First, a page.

My own special friendship with David stretching over a period of more than four decades combined three dimensions that I have experienced with no other person on this or any other planet—first, an abiding love of poetry as a source of deep knowledge of truth, the good, and beautiful, as stretching our sense of reality beyond what is expressible in ordinary language, and also as poets taking on the most challenging of spiritual practices, secondly, our shared love of tennis as an exalting and satisfying, if at time frustrating blend of sport and fellowship, and thirdly, our shared sense of horror and fear with respect to all that was associated with past, present, and future of nuclear weaponry. This last gave rise in David to a resolve not to be a passive observer in this wrong turn taken by the human species but to embark on a lifelong commitment to do everything within his power to work toward the abolition of this infernal weaponry not primarily to avoid himself experiencing such a culminating human tragedy but more so for the sake of those he loved, of yet unborn future generations, and on behalf a benign destiny for humanity.

We also talked quite often of a fourth shared enthusiasm, which would involve nurturing our fondness for the game of chess. Perhaps, because it might have served as a way of testing our relative abilities, we never got around to it, and in this sense, it was undoubtedly my good fortune to advert humiliation as we, somewhat suspiciously, never did find an opportunity to match wits in this manner. Another aspect of this special friendship was the closeness of our two families, as more broadly shared with Imaging and Gerry Spence, reinforced by the closeness of my wife, Hilal, with Carolee and Mara, David’s ever so faithful and loving partner and his beloved, amazing daughter.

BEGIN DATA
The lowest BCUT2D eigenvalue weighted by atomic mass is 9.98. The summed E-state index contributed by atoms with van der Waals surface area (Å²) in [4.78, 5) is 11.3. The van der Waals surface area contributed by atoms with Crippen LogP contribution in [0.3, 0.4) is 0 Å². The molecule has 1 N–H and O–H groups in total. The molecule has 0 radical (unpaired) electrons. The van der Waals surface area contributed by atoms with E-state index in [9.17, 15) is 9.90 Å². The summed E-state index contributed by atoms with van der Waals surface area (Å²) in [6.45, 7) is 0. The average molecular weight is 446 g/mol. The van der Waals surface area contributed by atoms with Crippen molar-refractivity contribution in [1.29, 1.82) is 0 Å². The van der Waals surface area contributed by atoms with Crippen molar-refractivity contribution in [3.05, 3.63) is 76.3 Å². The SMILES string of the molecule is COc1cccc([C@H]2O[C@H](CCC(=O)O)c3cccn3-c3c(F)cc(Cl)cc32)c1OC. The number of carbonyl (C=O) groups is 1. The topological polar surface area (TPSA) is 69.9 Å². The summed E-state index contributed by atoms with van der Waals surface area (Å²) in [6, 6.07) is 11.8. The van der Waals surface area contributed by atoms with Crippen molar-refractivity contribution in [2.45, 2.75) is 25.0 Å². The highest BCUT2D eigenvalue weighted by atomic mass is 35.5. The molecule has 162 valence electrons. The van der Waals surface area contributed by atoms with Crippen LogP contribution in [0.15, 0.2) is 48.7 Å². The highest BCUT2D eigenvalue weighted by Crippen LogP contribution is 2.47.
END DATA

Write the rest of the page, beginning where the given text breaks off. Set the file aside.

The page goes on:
I know that others more qualified than I have read and will be reading some of David’s poems, but I wanted to frame my remarks by a poem that expresses with devastating conciseness the morbid hypocrisy of those standing guard over our arsenal of nuclear weapons and continuing to this day to do so with a smile of national self-righteousness:

A Short History Lesson: 1945

August 6th

Dropped atomic bomb

On civilians

At Hiroshima.

August 8th:

Agreed to hold War crime trials

For Nazis.

August 9th:

Dropped atomic bomb

On civilians

At Nagasaki.

I have had the odd personal experience of knowing both David as a cherished friend and Robert Oppenheimer as a somewhat irksome acquaintance. I found an unusual mixture of convergence and divergence in my experience of these two extraordinary individuals. Both of their lives were publicly defined by ‘the bomb,’ Oppenheimer by its development, use, and later as a victim of a witch hunting brought to the fore by his morally driven belated opposition to any development of this weaponry beyond its atomic bomb stage.  David became what he was by his horrified reaction to the use of the bomb, anti-nuclear activism reflecting his belief that only people could bring the pressures needed to make governments possessing advanced nuclear technology to give it up, and that his form of engaged citizenship in the Nuclear Age was to exercise civil society leadership in advocating abolition.